The head of Mexico's teachers' union and one of the country's most powerful women has been charged with embezzling up to 200 million dollars to fund a lavish lifestyle of shopping sprees and plastic surgery, officials said. The action is seen as a major coup for the three-month old administration of Enrique President Peña Nieto.
Elba Esther Gordillo, 68, who wielded enormous political clout and was entrusted with union funds, was arraigned on Wednesday after being arrested a day earlier at the Toluca airport some 60km west of the Mexican capital.
Gordillo, dressed in a white turtleneck blouse, looked down and occasionally shrugged as she heard the charges against her, speaking in monosyllables and referring questions to her lawyers. At the defence’s request the judge will have six days, the maximum allowed to examine evidence and determine whether to proceed with a trial.
Attorney General Jose Murillo Karam told reporters that Gordillo was arrested after the Finance Ministry detected unusual transactions in union bank accounts.
An audit found withdrawals of some two billion Mx Pesos (about 154m dollars) from two accounts belonging to the National Union of Education Workers (SNTE), as well as multimillion peso purchases on a credit card in her name.
Education workers across Mexico are reported to pay about 10 million dollars per month in union dues, and Gordillo had de facto control over the assignment of teaching positions across Mexico.
Authorities discovered that a great deal of the embezzled money went towards plastic surgery, the acquisition of real estate and artworks, and shopping at luxury stores in the United States - including one 3 million dollars spending spree at a US department store.
Gordillo's acquisitions are said to also include two homes in San Diego, California, just north of the Mexican border. Two million dollars of union funds, meanwhile, were transferred into bank accounts in Switzerland and Liechtenstein.
Over the years, Gordillo, known to many simply as La Maestra (The Teacher) came to be seen as a fearsome but sometimes charming figure that possessed keen political instincts. The union she led with an iron fist since 1989 is among the largest in Latin America and was key in catapulting Gordillo to wield political power.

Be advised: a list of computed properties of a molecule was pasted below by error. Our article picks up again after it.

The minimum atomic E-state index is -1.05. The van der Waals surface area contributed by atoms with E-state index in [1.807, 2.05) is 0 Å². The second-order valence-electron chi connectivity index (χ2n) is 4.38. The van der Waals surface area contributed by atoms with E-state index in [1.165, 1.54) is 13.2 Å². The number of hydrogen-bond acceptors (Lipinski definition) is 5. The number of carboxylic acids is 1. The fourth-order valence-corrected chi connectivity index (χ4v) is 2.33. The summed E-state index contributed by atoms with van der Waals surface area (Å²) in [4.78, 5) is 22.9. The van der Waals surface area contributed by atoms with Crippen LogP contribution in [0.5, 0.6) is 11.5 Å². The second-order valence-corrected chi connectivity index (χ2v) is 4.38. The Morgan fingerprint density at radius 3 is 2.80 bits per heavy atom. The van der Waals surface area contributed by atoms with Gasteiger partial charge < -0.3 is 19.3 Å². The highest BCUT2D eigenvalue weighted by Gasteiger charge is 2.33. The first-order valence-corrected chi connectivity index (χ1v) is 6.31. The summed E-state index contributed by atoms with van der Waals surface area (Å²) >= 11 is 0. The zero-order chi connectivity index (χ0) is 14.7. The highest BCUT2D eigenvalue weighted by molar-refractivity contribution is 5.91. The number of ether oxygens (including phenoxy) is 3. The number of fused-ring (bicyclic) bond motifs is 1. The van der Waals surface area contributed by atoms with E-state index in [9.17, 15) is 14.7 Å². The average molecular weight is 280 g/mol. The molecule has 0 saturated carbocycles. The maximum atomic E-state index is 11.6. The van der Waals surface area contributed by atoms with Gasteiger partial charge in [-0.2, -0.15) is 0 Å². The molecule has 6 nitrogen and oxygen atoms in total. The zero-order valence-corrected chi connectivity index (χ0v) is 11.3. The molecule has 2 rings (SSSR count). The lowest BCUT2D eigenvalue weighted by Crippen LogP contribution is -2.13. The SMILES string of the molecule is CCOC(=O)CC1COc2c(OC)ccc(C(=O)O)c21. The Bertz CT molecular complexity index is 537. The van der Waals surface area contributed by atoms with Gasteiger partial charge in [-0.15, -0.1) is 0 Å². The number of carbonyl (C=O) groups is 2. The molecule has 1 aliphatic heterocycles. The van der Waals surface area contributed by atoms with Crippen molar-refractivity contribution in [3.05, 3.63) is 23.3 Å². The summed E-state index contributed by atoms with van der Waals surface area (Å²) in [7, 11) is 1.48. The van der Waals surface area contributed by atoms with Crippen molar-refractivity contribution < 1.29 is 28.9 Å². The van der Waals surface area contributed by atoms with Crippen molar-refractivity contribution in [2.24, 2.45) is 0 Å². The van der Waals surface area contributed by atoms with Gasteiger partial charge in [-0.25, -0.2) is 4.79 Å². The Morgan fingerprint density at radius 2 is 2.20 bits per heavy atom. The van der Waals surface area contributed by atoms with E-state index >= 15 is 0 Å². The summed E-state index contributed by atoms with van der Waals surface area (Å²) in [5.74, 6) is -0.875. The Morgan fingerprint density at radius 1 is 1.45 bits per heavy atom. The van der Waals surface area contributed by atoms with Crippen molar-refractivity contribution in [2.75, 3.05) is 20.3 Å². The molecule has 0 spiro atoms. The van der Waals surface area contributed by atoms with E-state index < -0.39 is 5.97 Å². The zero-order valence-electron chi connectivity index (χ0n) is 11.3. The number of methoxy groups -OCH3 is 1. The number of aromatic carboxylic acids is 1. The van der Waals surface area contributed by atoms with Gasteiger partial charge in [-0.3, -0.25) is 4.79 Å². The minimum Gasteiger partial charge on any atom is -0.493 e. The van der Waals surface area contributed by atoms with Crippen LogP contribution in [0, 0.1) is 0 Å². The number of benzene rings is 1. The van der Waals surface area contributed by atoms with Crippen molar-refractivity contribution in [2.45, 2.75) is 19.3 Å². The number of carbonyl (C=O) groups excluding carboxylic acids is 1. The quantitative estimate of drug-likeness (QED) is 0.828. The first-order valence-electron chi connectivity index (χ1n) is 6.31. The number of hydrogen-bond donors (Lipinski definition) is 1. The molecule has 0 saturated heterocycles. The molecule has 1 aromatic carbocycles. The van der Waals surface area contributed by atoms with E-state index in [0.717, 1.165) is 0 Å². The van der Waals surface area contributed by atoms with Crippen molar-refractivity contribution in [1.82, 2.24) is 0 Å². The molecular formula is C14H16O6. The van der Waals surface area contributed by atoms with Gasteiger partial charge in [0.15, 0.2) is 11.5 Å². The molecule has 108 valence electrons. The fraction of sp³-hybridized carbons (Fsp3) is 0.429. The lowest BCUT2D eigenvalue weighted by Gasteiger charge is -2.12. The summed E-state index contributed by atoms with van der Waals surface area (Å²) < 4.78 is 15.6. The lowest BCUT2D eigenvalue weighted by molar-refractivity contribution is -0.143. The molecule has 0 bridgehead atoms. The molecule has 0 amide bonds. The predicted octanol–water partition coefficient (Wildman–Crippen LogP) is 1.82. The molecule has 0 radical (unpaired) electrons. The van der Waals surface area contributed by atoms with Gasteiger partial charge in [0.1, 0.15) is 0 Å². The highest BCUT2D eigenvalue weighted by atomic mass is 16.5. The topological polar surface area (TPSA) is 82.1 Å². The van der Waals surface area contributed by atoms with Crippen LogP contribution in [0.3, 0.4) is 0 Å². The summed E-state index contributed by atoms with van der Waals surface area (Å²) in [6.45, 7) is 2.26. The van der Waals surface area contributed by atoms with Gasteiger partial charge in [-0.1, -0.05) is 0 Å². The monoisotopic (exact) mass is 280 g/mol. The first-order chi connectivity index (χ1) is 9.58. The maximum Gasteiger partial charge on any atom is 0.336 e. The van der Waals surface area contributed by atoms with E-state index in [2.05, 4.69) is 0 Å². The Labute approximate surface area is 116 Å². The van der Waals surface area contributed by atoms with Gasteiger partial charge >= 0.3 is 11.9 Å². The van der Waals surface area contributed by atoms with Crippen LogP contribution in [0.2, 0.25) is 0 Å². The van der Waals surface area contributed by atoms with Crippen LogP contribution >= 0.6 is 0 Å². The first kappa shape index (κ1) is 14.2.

Gordillo is exceptionally seductive as a politician, said Mexico's former foreign minister, esteemed author Jorge Castaeda, writing about her in 2011. He said she is a contradictory figure with a terrible reputation but at the same time, ideas that are surprisingly modern and democratic.
A woman of humble origins, Gordillo was born in a rural area of Chiapas in south-eastern Mexico. She worked as a waitress and as a teacher, entering into a relationship with the union's then-leader Carlos Jonguitud Barrios. Her detractors say she eventually double-crossed him and managed to take the position for herself.
Gordillo was secretary general of the powerful Institutional Revolutionary Party (PRI) - which regained power last December - from 2002 to 2005. With the strength of the union behind her, she split with the PRI and went on to form the New Alliance Party.
Showing uncanny political timing, she had forged close ties with President Vicente Fox after his National Action Party (PAN) came in to political power in 2000. She also supported his successor: her contribution to Felipe Calderon's tight presidential victory in 2006 made her a privileged partner of the former government with a strong influence over Mexican education matters.
But with the swearing-in of President Enrique Peña Nieto last December, marking the return to power of the PRI after a 12-year absence, Gordillo found herself at odds with Education Minister Emilio Chuayffet.
The arrest of Gordillo, along with three others, came one day after the enactment of education reform in a country of nearly 112 million where one-third of children don't complete elementary school.
Gordillo's daughter, Senator Monica Arriolo of the New Alliance Party, said in a statement she was confident that the prosecution would act in strict accordance with the law and conduct a transparent and fair investigation that wouldn't be swayed by the heightened politicization of the case.
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